The “clever person,” by contrast, “want[s] nothing but You alone.” He chooses the King, even though that choice requires bittul and avodah.

This approach is what the Rebbe cultivated within his chassidim and this is why the maamar hit home so powerfully. Throughout his leadership, he exemplified and sought to inculcate in others a willingness to commit oneself to G‑d without a reason, to commit oneself to service without any thought of self-interest.

Permeating Through and Through

The Midrash describes the Jews with the analogy of a clever person. Nevertheless, when speaking of the analogue, it states:

Israel, by contrast, serves only the Holy One, blessed be He. This is the intent of the verse, “ ‘G‑d is my portion,’ says my soul.”

There is a seeming conflict between the analogy and the analogue. The analogy attributes the choice of G‑d to a logical decision, while the analogue speaks of an essential bond, an inherent, spiritual response.

The maamar explains the interrelationship of these two aspects of our makeup. Why does the clever person make a logical decision to choose G‑d? Because of the inner bond with Him that his soul shares. As explained above, a person’s self-interest by nature would motivate him to rely on intermediaries. Nevertheless, he chooses the King — because the inner soul-connection he shares with Him compels him to. The functioning of his mind is shaped by the spiritual bond that transcends reason.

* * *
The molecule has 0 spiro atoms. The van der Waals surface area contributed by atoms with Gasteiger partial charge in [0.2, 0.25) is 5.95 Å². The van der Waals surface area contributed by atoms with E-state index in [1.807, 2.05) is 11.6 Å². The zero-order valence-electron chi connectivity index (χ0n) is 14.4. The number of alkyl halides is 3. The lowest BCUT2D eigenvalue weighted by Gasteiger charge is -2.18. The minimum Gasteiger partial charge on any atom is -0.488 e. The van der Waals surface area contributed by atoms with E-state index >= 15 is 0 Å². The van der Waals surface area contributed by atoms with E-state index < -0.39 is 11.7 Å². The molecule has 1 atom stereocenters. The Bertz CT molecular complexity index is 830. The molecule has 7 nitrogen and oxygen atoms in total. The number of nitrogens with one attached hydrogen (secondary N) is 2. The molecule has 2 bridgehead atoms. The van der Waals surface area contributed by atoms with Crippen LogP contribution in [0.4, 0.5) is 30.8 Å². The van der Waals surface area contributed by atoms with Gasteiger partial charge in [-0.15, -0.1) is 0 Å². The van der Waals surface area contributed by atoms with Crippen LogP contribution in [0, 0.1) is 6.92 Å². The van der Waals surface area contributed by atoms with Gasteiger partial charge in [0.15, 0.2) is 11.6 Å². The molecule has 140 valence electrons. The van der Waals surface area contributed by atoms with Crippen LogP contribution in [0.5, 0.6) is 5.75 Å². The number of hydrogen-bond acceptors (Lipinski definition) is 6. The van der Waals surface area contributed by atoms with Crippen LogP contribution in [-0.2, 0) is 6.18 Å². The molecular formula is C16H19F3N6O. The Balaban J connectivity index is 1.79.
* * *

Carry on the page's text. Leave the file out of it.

One might then ask: Since the choice of the King is a reflection of the soul’s essential, inherent connection to G‑d, why is it necessary for this choice to be filtered through “cleverness”? Let it shine forth with its own essential power, rising above reason.

The resolution of this question lies in the understanding that a person’s bond with G‑d is not an appendage to his personality, but the essence of his being — who he is. And since it is his essence, it will permeate every element of his being, including his intellect. If one’s bond with G‑d had to remain supra-rational, it would imply that there is an element of his personality that it cannot penetrate and thus, it could not be his essence. For if something is essential, nothing can block its expression. It pervades every aspect of a person’s make-up, beginning with the mind and filtering through all of his various faculties.

With these explanations as well, the maamar touched a responsive chord in chassidim worldwide. For the above pattern of development is a fundamental ideal in the Chabad school of thought — that every Jew’s essential soul-connection with G‑d, as highlighted and inspired by the Baal Shem Tov, should permeate our intellect, which in turn will motivate selfless service that utilizes every one of our soul’s faculties.

Not Just a Slogan

Upon hearing the maamar, chassidim understood ana nasiv malka — “I will choose the king” — as a message of hiskashrus, which means the cultivation of one’s individual bond with the Rebbe. This is no mere exuberant reverence; it is connected with the core themes of the maamar.